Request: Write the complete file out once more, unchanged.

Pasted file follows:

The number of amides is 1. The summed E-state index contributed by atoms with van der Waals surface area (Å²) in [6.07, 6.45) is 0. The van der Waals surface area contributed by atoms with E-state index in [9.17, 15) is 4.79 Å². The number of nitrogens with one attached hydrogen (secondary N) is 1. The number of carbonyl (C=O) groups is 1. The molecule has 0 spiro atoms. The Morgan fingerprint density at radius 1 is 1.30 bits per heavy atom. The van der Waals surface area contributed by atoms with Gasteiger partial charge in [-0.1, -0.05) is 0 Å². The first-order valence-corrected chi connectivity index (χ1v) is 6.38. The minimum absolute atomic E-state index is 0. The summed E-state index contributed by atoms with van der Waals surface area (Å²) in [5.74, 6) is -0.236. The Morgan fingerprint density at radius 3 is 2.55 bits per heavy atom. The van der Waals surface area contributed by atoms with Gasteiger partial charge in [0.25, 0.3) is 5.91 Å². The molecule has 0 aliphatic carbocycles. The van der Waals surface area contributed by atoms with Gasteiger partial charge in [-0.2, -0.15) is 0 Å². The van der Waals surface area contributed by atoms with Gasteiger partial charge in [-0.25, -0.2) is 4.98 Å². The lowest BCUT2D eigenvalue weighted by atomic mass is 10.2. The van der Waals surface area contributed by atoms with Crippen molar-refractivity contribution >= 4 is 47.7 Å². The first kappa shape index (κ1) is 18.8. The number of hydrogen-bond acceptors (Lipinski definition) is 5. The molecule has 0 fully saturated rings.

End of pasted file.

The number of amides is 1. The summed E-state index contributed by atoms with van der Waals surface area (Å²) in [6.07, 6.45) is 0. The van der Waals surface area contributed by atoms with E-state index in [9.17, 15) is 4.79 Å². The number of nitrogens with one attached hydrogen (secondary N) is 1. The number of carbonyl (C=O) groups is 1. The molecule has 0 spiro atoms. The Morgan fingerprint density at radius 1 is 1.30 bits per heavy atom. The van der Waals surface area contributed by atoms with Gasteiger partial charge in [-0.1, -0.05) is 0 Å². The first-order valence-corrected chi connectivity index (χ1v) is 6.38. The minimum absolute atomic E-state index is 0. The summed E-state index contributed by atoms with van der Waals surface area (Å²) in [5.74, 6) is -0.236. The Morgan fingerprint density at radius 3 is 2.55 bits per heavy atom. The van der Waals surface area contributed by atoms with Gasteiger partial charge in [0.25, 0.3) is 5.91 Å². The molecule has 0 aliphatic carbocycles. The van der Waals surface area contributed by atoms with Gasteiger partial charge in [-0.2, -0.15) is 0 Å². The van der Waals surface area contributed by atoms with Gasteiger partial charge in [-0.25, -0.2) is 4.98 Å². The lowest BCUT2D eigenvalue weighted by atomic mass is 10.2. The van der Waals surface area contributed by atoms with Crippen molar-refractivity contribution >= 4 is 47.7 Å². The first kappa shape index (κ1) is 18.8. The number of hydrogen-bond acceptors (Lipinski definition) is 5. The molecule has 0 fully saturated rings.